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UK property sales 'down by a quarter' since interest rate hikes started

Another interest rate hike could further dampen property market activity, research suggests.

It comes as new analysis shows the average number of monthly transactions across the UK have dipped by a quarter since interest rates first started to climb in December 2021 - rising to a reduction of 40% in the worst hit areas of the market.

Property information pack provider Moverly analysed property transaction levels since December 2021 and how the UK property market has performed compared with the same time period prior to the Bank of England’s first interest rate hike. 


The research shows that since the Bank of England started hiking interest rates in December 2021, an average of 72,785 have been sold each month across the UK market.

This is based on the latest available Land Registry data for December 2021 to November 2022.

Over the same time period prior to this first interest rate rise, December 2020 to November 2021, an average of 96,732 homes were sold on a monthly basis. This means that since interest rates started to rise, there have been 23,946 fewer homes sold on a monthly basis across the UK property market, a drop of 24.8, according to the research.

Regionally, the South East has seen the largest decline, with the average number of homes sold each month falling by 30.2% between December 2021 and November 2022. 

Scotland has seen the smallest reduction, although there has still been a drop of 10.6%.

At local authority level, Mid Suffolk has seen the most drastic reduction in market activity since interest rates started to climb. 

The average number of monthly transactions seen across the Mid Suffolk property market has dipped by 40.1% since December 2021.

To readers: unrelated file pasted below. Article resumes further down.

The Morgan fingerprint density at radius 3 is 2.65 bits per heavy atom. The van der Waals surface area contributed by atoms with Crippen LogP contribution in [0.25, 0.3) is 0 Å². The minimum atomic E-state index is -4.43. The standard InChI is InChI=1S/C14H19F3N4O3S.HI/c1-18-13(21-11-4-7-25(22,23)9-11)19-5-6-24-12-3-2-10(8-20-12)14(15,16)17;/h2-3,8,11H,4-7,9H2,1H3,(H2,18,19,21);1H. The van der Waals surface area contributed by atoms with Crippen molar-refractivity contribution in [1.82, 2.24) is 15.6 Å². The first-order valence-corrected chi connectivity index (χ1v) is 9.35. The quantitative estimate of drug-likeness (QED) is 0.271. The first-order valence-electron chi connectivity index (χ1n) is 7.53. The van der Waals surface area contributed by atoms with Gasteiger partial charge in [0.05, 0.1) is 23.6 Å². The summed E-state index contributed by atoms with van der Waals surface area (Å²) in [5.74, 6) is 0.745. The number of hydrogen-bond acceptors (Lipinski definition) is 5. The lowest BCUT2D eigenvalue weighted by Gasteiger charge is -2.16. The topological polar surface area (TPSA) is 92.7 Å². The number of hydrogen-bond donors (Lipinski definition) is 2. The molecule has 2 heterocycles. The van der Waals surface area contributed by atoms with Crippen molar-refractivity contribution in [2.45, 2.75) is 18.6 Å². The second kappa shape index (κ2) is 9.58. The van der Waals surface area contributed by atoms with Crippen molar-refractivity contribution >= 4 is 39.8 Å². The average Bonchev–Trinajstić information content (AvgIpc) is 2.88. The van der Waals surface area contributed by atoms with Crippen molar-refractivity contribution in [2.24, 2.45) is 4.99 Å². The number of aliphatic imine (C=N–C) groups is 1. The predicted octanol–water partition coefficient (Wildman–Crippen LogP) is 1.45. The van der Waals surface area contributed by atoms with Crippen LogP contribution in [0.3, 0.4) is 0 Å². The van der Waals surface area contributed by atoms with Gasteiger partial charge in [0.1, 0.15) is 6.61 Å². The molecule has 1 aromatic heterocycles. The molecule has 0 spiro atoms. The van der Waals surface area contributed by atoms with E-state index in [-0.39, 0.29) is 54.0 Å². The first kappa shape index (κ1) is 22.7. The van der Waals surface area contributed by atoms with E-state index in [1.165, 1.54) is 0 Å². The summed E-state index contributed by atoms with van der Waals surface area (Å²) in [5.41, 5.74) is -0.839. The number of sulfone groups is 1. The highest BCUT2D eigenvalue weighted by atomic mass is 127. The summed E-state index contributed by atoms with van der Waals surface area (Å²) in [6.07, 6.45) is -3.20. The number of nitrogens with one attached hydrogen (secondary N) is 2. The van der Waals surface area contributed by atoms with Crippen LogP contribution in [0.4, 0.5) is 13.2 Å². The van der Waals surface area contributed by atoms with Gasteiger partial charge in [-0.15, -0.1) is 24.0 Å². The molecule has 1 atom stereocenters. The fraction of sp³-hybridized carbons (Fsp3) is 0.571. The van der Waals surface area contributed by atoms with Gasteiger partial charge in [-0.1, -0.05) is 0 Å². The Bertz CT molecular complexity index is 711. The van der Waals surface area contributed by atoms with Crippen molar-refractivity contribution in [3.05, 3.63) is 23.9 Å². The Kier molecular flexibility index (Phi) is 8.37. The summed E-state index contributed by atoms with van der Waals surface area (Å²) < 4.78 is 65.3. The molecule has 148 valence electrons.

Just two areas of the UK market have avoided a reduction in transactions, with sales in up 2.4%  and Clackmannanshire registering a 1% rise.

Moverly co-founder Ed Molyneux said: “There’s no doubt that the market has started to cool since interest rates began to increase and we’ve seen a considerable reduction in buyer activity across almost every area of the UK market.

“However, it’s rather telling that the most inflated regions of the property market have been worst affected, while Scotland has seen a far more measured reduction. 

“This is down to the fact that buyers are contractually obliged to follow through with a property purchase far earlier in the transaction timeline north of the Scottish border. So the increasing cost of borrowing hasn’t caused the same level of market instability as it has in the likes of the South East, where buyers have struggled to secure a mortgage as rates have climbed.”

Table shows the change in the average number of monthly transactions seen since the first interest rate hike in Dec 21 versus the same time period prior  
    Location Total sales since prior to first interest rate inc (Dec 20 - Nov 21) Average monthly sales prior to first interest rate inc (Dec 20 - Nov 21) Total sales since first interest rate inc (Dec 21 - Nov 22) Average monthly sales since first interest rate inc (Dec 21 - Nov 22) Difference per month n Difference per month %  
    South East 179,330 14,944 125,201 10,433 -4,511 -30.2%  
    South West 114,778 9,565 80,418 6,702 -2,863 -29.9%  
    East of England 119,073 9,923 83,560 6,963 -2,959 -29.8%  
    London 110,444 9,204 81,009 6,751 -2,453 -26.7%  
    East Midlands 85,678 7,140 63,709 5,309 -1,831 -25.6%  
    West Midlands Region 90,720 7,560 67,866 5,656 -1,905 -25.2%  
    Yorkshire and The Humber 93,040 7,753 71,114 5,926 -1,827 -23.6%  
    North West 125,225 10,435 96,310 8,026 -2,410 -23.1%  
    Wales 50,962 4,247 40,276 3,356 -891 -21.0%  
    Northern Ireland 31,281 2,607 24,776 2,065 -542 -20.8%  
    North East 44,104 3,675 35,369 2,947 -728 -19.8%  
    Scotland 116,143 9,679 103,815 8,651 -1,027 -10.6%  
    England 962,392 80,199 704,556 58,713 -21,486 -26.8%  
    United Kingdom 1,160,778 96,732 873,423 72,785 -23,946 -24.8%
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    This doesn’t mention the fact that 2021 sales were bloated by stamp duty holidays and post Covid, post Brexit backlog of demand and supply. Statisticians and economists really should look at things more broadly and take into account ALL affecting details rather than using them to prove a theory by ignoring everything else. Really a useless set of stats.


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